Objectives: Stroke, myocardial infarction (MI), and death are complications of carotid artery stenting (CAS). The effect of baseline patient demographic factors, processes of care, and technical factors during CAS on the risk of stroke, MI, or death within 30 days of CAS in the International Carotid Stenting Study (ICSS) were investigated.
Methods: In ICSS, suitable patients with recently symptomatic carotid stenosis > 50% were randomly allocated to CAS or endarterectomy. Factors influencing the risk of stroke, MI, or death within 30 days of CAS were examined in a regression model for the 828 patients randomized to CAS in whom the procedure was initiated.
Results: Of the patients, 7.4% suffered stroke, MI, or death within 30 days of CAS. Independent predictors of risk were age (risk ratio [RR] 1.17 per 5 years of age, 95% CI 1.01-1.37), a right-sided procedure (RR 0.54, 95% CI 0.32-0.91), aspirin and clopidogrel in combination prior to CAS (compared with any other antiplatelet regimen, RR 0.59, 95% CI 0.36-0.98), smoking status, and the severity of index event. In patients in whom a stent was deployed, use of an open-cell stent conferred higher risk than use of a closed-cell stent (RR 1.92, 95% CI 1.11-3.33). Cerebral protection device (CPD) use did not modify the risk.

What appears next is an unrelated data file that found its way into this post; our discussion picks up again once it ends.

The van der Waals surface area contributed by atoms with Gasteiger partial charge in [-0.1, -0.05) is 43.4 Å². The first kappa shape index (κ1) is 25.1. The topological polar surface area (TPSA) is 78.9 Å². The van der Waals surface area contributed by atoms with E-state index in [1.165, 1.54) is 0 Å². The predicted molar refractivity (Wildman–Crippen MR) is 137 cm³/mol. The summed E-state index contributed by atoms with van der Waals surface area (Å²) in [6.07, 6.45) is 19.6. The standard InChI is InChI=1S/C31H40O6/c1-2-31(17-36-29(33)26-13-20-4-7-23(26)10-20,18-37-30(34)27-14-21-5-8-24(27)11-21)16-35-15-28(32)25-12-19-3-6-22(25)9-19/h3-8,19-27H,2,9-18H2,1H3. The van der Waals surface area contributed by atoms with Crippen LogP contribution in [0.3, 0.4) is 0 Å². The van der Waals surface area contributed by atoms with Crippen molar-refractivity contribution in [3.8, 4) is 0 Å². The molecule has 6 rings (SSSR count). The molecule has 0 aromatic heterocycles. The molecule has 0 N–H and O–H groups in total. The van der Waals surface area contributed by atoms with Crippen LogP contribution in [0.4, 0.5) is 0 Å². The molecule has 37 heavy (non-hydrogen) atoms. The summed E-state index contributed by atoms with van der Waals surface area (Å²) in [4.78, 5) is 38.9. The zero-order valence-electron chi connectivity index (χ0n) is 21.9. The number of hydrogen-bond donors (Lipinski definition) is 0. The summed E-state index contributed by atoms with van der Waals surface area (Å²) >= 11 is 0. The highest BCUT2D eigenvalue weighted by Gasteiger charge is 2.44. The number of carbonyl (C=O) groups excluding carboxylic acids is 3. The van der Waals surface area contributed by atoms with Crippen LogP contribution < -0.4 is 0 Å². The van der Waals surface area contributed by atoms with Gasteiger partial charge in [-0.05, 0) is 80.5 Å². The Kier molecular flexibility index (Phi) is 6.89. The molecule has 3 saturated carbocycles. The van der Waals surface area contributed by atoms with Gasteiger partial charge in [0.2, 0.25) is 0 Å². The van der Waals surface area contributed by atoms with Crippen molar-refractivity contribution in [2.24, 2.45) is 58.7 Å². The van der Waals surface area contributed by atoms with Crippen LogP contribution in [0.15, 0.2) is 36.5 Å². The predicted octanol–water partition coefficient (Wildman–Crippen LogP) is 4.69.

Conclusions: Selection of patients for CAS should take into account symptoms, age, and side of the procedure. The results favour the use of closed-cell stents. CPDs in ICSS did not protect against stroke.
Keywords: Carotid artery stenosis; Carotid atherosclerosis; Myocardial infarction; Stents; Stroke.
Copyright © 2015 The Authors. Published by Elsevier Ltd.. All rights reserved.